JERUSALEM (JTA) — David Azoulay, Israel’s minister for religious services, died on Tuesday.
Azoulay, a member of the Sephardic Orthodox Shas party, had battled cancer for years. He was 64.
He was appointed to his post by Prime Minister Benjamin Netanyahu following the 2015 elections. Azoulay remained in the Cabinet despite relinquishing his Knesset seat in March, replaced by his son, Yinon. He was elected to the Knesset in 1996.
In July 2015, shortly after he assumed his ministerial position, Azoulay sparked controversy by saying Reform Jews are not Jewish.
“A Reform Jew, from the moment he stops following Jewish law, I cannot allow myself to say that he is a Jew,” he said in an interview with Army Radio. “These are Jews that have lost their way, and we must ensure that every Jew returns to the fold of Judaism, and accept everyone with love and joy.”
Azoulay later said his remarks were taken out of context, but did not apologize, instead saying on the Knesset floor, “Of course, all Jews, even though they sin, are Jews. At the same time, it is with great pain that we view the damage caused by Reform Judaism, which has brought the greatest danger to the Jewish people, the danger of assimilation.”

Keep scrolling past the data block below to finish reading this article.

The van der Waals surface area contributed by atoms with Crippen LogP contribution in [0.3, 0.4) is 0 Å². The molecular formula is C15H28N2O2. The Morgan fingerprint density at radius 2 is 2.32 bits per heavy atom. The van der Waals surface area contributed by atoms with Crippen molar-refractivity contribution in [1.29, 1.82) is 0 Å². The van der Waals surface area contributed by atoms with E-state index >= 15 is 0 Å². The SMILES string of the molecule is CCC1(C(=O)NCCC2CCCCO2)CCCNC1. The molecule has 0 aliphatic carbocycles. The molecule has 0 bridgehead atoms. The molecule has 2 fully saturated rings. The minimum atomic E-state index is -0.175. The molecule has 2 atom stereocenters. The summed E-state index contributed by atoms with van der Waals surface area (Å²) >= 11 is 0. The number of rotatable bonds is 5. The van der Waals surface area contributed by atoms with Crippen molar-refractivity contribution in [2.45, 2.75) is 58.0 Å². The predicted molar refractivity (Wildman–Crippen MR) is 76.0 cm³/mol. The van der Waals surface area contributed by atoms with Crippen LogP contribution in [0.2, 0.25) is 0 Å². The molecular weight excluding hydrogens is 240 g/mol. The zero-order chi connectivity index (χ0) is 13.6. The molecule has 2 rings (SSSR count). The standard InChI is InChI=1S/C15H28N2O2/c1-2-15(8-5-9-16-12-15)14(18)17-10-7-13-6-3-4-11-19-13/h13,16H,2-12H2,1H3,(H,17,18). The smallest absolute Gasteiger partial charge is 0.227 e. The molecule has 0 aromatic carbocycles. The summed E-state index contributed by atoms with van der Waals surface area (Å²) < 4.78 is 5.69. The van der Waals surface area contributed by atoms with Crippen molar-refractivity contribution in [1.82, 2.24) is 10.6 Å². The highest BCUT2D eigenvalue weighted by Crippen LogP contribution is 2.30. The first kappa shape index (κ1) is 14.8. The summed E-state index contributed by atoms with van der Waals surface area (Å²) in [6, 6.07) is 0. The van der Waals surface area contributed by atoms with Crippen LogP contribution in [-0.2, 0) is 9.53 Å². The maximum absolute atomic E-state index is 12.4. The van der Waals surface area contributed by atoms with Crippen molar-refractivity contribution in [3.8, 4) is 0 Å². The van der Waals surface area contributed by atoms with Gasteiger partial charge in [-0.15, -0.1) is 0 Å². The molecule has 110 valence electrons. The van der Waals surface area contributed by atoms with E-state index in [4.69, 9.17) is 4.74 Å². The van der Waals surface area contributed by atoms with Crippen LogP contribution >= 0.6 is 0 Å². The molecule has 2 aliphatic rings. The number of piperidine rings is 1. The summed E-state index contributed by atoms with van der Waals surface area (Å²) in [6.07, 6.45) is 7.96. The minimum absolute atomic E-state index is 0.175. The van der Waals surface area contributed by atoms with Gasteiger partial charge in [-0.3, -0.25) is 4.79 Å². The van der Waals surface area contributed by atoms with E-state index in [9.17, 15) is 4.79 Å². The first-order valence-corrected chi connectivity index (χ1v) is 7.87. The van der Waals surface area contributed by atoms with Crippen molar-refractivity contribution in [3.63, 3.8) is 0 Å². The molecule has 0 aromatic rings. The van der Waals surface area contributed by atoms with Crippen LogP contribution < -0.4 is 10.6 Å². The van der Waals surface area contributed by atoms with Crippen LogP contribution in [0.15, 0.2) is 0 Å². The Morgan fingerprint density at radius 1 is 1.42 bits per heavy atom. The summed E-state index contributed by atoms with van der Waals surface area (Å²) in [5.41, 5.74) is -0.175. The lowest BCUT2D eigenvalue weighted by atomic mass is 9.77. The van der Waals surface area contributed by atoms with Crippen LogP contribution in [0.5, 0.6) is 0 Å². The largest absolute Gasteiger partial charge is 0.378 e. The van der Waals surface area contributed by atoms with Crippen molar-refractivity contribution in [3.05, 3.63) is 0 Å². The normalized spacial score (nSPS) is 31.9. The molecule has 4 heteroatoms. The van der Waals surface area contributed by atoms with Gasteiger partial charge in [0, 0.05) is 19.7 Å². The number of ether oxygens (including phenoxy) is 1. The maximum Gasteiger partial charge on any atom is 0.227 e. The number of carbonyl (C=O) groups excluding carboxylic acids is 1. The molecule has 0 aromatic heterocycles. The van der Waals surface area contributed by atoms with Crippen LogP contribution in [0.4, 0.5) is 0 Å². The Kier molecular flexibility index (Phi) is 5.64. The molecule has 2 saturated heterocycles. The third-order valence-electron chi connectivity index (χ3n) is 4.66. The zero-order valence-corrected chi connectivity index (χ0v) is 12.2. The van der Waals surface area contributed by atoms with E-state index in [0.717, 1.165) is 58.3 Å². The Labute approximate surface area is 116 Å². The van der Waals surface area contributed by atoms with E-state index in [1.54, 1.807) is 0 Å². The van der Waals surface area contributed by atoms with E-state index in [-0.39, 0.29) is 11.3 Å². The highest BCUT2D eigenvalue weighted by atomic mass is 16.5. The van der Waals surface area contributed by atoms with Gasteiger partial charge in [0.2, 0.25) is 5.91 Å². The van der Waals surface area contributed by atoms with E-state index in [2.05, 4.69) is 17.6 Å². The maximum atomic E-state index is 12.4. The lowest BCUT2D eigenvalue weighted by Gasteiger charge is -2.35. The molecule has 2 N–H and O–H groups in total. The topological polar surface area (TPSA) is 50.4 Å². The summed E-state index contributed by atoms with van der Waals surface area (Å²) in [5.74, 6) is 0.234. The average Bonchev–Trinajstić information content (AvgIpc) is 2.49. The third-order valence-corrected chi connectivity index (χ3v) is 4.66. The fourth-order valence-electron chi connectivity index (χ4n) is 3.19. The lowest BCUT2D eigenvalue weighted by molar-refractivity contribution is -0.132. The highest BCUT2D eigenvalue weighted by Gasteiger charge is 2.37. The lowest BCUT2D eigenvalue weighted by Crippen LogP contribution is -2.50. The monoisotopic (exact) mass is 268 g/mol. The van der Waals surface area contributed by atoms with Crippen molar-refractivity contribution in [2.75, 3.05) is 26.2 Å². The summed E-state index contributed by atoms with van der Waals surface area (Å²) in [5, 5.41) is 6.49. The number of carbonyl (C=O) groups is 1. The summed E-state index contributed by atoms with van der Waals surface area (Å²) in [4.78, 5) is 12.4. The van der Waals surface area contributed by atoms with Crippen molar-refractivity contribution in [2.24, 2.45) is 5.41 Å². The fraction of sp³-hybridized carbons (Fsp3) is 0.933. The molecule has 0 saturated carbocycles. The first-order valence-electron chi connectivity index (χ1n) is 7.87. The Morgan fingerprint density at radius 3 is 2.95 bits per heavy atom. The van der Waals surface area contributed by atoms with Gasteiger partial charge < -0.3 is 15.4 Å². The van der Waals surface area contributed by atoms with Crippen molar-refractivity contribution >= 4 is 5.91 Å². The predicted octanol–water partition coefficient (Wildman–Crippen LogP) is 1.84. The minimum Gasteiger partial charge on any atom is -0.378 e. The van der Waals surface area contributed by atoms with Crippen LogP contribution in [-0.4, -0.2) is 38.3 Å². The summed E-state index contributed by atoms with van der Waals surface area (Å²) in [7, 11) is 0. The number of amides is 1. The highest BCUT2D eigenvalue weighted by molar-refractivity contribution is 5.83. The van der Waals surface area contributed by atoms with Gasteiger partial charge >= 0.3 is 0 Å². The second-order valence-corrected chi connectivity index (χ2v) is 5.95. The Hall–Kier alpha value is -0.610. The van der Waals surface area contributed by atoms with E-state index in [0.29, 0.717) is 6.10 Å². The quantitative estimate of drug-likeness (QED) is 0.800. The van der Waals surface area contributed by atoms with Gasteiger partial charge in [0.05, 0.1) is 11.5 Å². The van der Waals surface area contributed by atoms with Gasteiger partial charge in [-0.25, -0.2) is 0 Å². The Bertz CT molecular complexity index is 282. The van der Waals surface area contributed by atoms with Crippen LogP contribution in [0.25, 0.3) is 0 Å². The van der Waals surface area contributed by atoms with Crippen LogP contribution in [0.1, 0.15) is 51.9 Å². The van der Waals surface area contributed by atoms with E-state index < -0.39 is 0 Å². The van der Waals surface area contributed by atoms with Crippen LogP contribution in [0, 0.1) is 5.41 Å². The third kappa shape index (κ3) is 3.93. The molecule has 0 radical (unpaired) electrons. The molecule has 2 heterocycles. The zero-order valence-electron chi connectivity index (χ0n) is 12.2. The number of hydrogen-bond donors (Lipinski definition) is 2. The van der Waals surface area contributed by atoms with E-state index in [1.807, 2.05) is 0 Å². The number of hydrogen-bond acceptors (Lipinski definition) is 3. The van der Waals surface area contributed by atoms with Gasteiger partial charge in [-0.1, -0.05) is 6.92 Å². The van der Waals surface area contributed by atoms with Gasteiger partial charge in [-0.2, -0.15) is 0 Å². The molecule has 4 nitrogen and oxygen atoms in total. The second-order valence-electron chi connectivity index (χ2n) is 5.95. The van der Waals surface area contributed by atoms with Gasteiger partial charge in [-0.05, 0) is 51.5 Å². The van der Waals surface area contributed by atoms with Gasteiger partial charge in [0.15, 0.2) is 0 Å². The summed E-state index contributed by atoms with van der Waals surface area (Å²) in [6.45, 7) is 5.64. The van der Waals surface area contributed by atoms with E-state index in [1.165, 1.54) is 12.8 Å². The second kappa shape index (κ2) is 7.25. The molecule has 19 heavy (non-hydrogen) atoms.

In July, he quit the Knesset ministerial committee charged with deciding whether to approve the plan to upgrade the Western Wall’s egalitarian section following instructions from Shas’ rabbinic leadership.
While serving as deputy minister for the interior, Azoulay headed a committee charged with investigating the Jewish status of Ethiopians who claim links to descendants of Jews who converted to Christianity generations ago under duress. The committee determined that these Ethiopians, known as Falash Mura, were Jewish and should be brought to Israel, but that they would have to undergo a limited conversion.
Azoulay was born in Morocco and immigrated to Israel in 1963 with his family. He served in the Israeli army as a medic.
He is survived by his wife and four children.